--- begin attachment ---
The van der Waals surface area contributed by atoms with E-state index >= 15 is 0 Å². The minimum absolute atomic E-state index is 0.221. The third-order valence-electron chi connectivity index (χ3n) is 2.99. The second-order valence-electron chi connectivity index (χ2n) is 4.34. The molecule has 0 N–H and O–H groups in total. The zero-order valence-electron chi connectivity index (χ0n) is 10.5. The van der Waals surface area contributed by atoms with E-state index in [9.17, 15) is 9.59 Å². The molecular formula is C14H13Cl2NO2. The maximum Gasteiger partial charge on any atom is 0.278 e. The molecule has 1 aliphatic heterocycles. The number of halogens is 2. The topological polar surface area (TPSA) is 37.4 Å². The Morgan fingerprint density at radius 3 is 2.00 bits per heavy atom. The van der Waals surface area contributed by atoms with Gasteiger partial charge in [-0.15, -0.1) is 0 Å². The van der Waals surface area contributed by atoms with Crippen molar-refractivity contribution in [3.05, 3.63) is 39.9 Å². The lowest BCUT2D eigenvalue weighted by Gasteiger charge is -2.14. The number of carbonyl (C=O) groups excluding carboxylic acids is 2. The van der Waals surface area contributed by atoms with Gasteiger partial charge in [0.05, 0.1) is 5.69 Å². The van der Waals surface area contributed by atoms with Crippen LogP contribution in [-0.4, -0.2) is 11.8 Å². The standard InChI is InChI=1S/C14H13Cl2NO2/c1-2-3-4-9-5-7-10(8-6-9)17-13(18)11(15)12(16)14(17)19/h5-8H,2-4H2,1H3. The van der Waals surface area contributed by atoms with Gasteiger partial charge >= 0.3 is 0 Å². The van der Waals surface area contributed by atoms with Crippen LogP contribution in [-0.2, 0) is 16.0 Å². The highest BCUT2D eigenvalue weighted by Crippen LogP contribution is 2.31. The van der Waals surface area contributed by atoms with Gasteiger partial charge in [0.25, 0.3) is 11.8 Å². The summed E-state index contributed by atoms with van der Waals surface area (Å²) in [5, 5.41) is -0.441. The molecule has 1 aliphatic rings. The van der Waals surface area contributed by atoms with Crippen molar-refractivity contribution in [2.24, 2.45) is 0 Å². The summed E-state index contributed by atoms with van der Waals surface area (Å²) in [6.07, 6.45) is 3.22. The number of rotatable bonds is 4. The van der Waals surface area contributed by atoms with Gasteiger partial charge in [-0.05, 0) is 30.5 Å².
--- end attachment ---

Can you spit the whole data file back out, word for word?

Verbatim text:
The van der Waals surface area contributed by atoms with E-state index >= 15 is 0 Å². The minimum absolute atomic E-state index is 0.221. The third-order valence-electron chi connectivity index (χ3n) is 2.99. The second-order valence-electron chi connectivity index (χ2n) is 4.34. The molecule has 0 N–H and O–H groups in total. The zero-order valence-electron chi connectivity index (χ0n) is 10.5. The van der Waals surface area contributed by atoms with E-state index in [9.17, 15) is 9.59 Å². The molecular formula is C14H13Cl2NO2. The maximum Gasteiger partial charge on any atom is 0.278 e. The molecule has 1 aliphatic heterocycles. The number of halogens is 2. The topological polar surface area (TPSA) is 37.4 Å². The Morgan fingerprint density at radius 3 is 2.00 bits per heavy atom. The van der Waals surface area contributed by atoms with Gasteiger partial charge in [-0.15, -0.1) is 0 Å². The van der Waals surface area contributed by atoms with Crippen molar-refractivity contribution in [3.05, 3.63) is 39.9 Å². The lowest BCUT2D eigenvalue weighted by Gasteiger charge is -2.14. The number of carbonyl (C=O) groups excluding carboxylic acids is 2. The van der Waals surface area contributed by atoms with Gasteiger partial charge in [0.05, 0.1) is 5.69 Å². The van der Waals surface area contributed by atoms with Crippen LogP contribution in [-0.4, -0.2) is 11.8 Å². The standard InChI is InChI=1S/C14H13Cl2NO2/c1-2-3-4-9-5-7-10(8-6-9)17-13(18)11(15)12(16)14(17)19/h5-8H,2-4H2,1H3. The van der Waals surface area contributed by atoms with Gasteiger partial charge >= 0.3 is 0 Å². The van der Waals surface area contributed by atoms with Crippen LogP contribution in [-0.2, 0) is 16.0 Å². The highest BCUT2D eigenvalue weighted by Crippen LogP contribution is 2.31. The van der Waals surface area contributed by atoms with Gasteiger partial charge in [0.25, 0.3) is 11.8 Å². The summed E-state index contributed by atoms with van der Waals surface area (Å²) in [5, 5.41) is -0.441. The molecule has 1 aliphatic rings. The van der Waals surface area contributed by atoms with Crippen molar-refractivity contribution in [2.24, 2.45) is 0 Å². The summed E-state index contributed by atoms with van der Waals surface area (Å²) in [6.07, 6.45) is 3.22. The number of rotatable bonds is 4. The van der Waals surface area contributed by atoms with Gasteiger partial charge in [-0.05, 0) is 30.5 Å².